Pond Work Pays Off for Great Crested Newts

Pictured: The Endangered Great Crested Newt, pictures courtesy of David O’Brien.

A European Protected Species – the endangered Great Crested Newt (Triturus cristatus) – has been given a boost at its most northerly UK outpost thanks to Forestry and Land Scotland’s creation of a pondscape in a Strathpeffer woodland.

Created over the course of around four years with the advice and guidance of local experts, Katie O’Brien and her father David, the ‘pondscape’ developed out of work carried out in 2012 to lower water levels in an existing pond so as to comply with reservoir management regulations.

Pond before works to extend it were carried out.

Creating more ponds helped with the initial problem but also provided an opportunity to safeguard a population of Great Crested Newts, which in the original pond had been under constant threat from non-native fish species that would eat the eggs and juvenile newts.

Katie, who discovered the latest colonisation while on a lockdown exercise outing, said;

“We’ve been involved with this project from the beginning providing advice on habitat creation and on population monitoring, and making the initial recommendations on suitable pond sites.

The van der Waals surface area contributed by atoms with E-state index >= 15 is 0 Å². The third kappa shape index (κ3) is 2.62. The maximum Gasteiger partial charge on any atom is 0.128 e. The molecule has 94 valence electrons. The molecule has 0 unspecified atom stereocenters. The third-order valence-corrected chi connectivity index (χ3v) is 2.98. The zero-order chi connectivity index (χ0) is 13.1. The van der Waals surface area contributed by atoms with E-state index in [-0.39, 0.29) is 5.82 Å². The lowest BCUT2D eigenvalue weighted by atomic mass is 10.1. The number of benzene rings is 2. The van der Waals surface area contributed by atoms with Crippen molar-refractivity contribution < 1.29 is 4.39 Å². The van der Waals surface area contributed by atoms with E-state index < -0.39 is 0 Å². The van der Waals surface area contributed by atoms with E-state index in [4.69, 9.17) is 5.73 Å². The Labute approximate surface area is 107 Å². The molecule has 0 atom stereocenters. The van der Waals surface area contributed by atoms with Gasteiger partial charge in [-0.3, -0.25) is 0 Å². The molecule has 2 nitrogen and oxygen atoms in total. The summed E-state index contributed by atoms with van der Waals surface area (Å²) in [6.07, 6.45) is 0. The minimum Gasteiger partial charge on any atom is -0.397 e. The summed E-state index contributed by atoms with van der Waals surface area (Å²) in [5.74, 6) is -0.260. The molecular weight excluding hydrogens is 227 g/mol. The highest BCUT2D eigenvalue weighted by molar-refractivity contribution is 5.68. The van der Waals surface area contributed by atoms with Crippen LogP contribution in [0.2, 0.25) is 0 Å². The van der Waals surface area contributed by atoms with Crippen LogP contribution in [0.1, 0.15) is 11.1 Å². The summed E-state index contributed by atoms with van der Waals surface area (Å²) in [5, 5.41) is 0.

“Creating new ponds gave the existing population a chance to grow but success also depended on the newts having over-wintering places (‘hibernacula’), such as log piles and dry-stone walls, as well as foraging areas and dispersal corridors, such as woodland.

“All of the hard work and effort really paid off and it’s really satisfying to know that as well as providing homes for Great Crested Newts, the ponds have healthy populations of other amphibians such as the common frog and palmate newt.”

The great crested newt is the largest of three UK species and is named for the crest along the back of the adult males.

Although distinctive, they are largely nocturnal and are rarely encountered.

Pond once work was completed.

Breeding in ponds through spring and early summer where females lay their eggs individually on vegetation.

There are fewer than 50 known breeding ponds in the Highlands, with over 20% being on land managed by FLS.

As well as benefitting amphibians, the ponds provide the added benefit of reducing water run-off and flooding.

They also help to purify water as sediment settles in ponds and aquatic plants trap, breakdown and transform pollutants, toxins and heavy metals present in water.

Katie added;

“Around the world, most of the world’s 8000 or so species of amphibians are decline and projects like this show how straightforward conservation action can boost local populations.

“Being laid off from work, I’m glad to have such an array of nature and beauty on my doorstep during Corona lockdown.

“The spread of these amazing creatures is a Scottish conservation success story.”